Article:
Some analysts see Franklin Templeton fiasco as a positive and expect a few changes in the portfolio allocation for a short-term period.
In the light of the Franklin Templeton fiasco, where the fund house decided to wind up its six credit funds, the questions on the debt investors’ minds are: Where should I invest my money now? Is this a time for change in portfolio allocation? The money that was ‘invested’ with Franklin Templeton until yesterday, has now been ‘stuck’ after the decision to wind up six open-ended schemes. Now, the investors will not be able to withdraw, make fresh purchases or redeem at their own will. All the six funds that Franklin Templeton decided to wind up are corporate debt-oriented funds.
These six funds namely Franklin Ultra Short Bond Fund, Franklin India Low Duration Fund, Franklin India Short Term Income Plan, Franklin India Dynamic Accrual Fund, Franklin Income Opportunities Fund and Franklin India Credit Risk Fund, had a total asset under management (AUM) of over Rs 25,000 crore as of April 22 (in the regular scheme). “The credit risk was high in these funds. COVID-19 issue has impacted the credit profile,” Alok Singh, Chief Investment Officer, BOI AXA Investment Managers Ltd, told Financial Express Online.
What should investors do now?
Now, fund managers advise investors to only look for the quality of the portfolio. “Retail investors should be prudent while investing in debt funds and should always look only for the quality of the portfolio. They should completely ignore past performance, big names and big brands while making investments,” Omkeshwar Singh, Head – RankMF, Samco Securities, told Financial Express Online.
Investors must focus on a few categories instead of going all out on any fund. Besides, liquid and overnight funds, money market funds, short-duration funds, corporate bond funds, PSU and Banking funds, Gilt funds, and schemes with high-quality portfolios offer security, says Omkeshwar Singh. In another word of advice for investors, Omkeshwar Singh said, “Go for AAA-rated funds in a crisis situation. During such a risky time one shouldn’t think about the returns as the main thing is capital.”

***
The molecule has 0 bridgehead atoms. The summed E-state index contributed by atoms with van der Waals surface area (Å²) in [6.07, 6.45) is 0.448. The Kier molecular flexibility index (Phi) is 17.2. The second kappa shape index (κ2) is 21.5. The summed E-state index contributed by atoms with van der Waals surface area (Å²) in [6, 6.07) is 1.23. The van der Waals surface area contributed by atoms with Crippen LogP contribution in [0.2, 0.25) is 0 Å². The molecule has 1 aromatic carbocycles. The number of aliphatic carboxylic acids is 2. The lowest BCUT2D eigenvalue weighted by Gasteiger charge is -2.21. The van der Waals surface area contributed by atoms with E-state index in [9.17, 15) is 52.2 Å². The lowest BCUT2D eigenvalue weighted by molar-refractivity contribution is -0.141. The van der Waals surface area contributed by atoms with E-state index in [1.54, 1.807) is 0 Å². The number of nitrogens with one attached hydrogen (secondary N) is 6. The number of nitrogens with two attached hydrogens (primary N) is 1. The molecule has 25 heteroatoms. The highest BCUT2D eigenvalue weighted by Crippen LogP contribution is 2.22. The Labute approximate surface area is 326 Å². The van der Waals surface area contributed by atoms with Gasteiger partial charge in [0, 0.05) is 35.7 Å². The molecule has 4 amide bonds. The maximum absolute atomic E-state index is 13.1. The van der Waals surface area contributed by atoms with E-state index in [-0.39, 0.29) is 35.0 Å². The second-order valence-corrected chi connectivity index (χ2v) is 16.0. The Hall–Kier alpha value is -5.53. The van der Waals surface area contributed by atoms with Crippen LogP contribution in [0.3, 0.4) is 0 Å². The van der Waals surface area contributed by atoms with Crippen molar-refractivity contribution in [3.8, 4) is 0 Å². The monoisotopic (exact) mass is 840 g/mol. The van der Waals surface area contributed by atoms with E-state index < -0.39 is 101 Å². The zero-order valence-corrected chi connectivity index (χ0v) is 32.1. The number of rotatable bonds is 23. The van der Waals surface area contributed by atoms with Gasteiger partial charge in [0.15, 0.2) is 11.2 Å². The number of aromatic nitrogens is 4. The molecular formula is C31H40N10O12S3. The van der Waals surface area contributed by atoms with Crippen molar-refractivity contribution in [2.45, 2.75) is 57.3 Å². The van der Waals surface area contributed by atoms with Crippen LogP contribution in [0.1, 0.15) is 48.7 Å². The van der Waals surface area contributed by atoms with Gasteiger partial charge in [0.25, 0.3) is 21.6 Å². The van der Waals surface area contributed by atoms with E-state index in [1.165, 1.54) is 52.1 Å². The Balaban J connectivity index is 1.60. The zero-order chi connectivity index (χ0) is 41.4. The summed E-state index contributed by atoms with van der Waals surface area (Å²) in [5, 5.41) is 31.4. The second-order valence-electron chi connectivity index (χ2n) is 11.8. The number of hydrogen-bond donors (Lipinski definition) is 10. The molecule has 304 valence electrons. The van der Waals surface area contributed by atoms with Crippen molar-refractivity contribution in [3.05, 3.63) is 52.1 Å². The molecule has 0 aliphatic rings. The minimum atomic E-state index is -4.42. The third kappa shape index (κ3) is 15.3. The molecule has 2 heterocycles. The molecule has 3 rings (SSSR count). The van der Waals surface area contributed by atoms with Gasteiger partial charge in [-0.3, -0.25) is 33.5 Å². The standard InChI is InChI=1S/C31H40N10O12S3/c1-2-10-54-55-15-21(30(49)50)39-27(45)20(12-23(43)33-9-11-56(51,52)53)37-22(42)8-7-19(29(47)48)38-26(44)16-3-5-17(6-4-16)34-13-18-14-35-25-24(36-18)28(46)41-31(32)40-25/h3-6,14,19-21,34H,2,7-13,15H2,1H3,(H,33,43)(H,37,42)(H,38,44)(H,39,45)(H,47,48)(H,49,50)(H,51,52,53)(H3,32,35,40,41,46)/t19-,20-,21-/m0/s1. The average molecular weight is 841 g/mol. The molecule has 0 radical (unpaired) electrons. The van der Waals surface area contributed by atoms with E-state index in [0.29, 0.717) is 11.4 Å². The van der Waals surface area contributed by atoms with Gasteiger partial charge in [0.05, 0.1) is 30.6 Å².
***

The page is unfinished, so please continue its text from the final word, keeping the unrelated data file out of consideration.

Will investors be now tempted to change their portfolio allocation?
Some analysts see this fiasco as a positive and expect a few changes in the portfolio allocation for a short-term period. “I do not see any major changes thereafter as the fund house action is a good sign,” Ravi Singh, VP- Head of Research, Karvy Stock Broking, told Financial Express Online. “An efficient way to manage risks is to ensure that the type of debt funds you choose is aligned to your goal timeline,” Ravi Singh added. He further advised investors to evaluate the portfolios of the schemes to determine the comfort with the extent of risk taken by the fund.
“Investors would also do well to desist from chasing just returns without having regards to the risk taken by the respective schemes. AMFI on its part should educate investors on this aspect (how to assess this risk),” Deepak Jasani, Head of Research, HDFC Securities, said.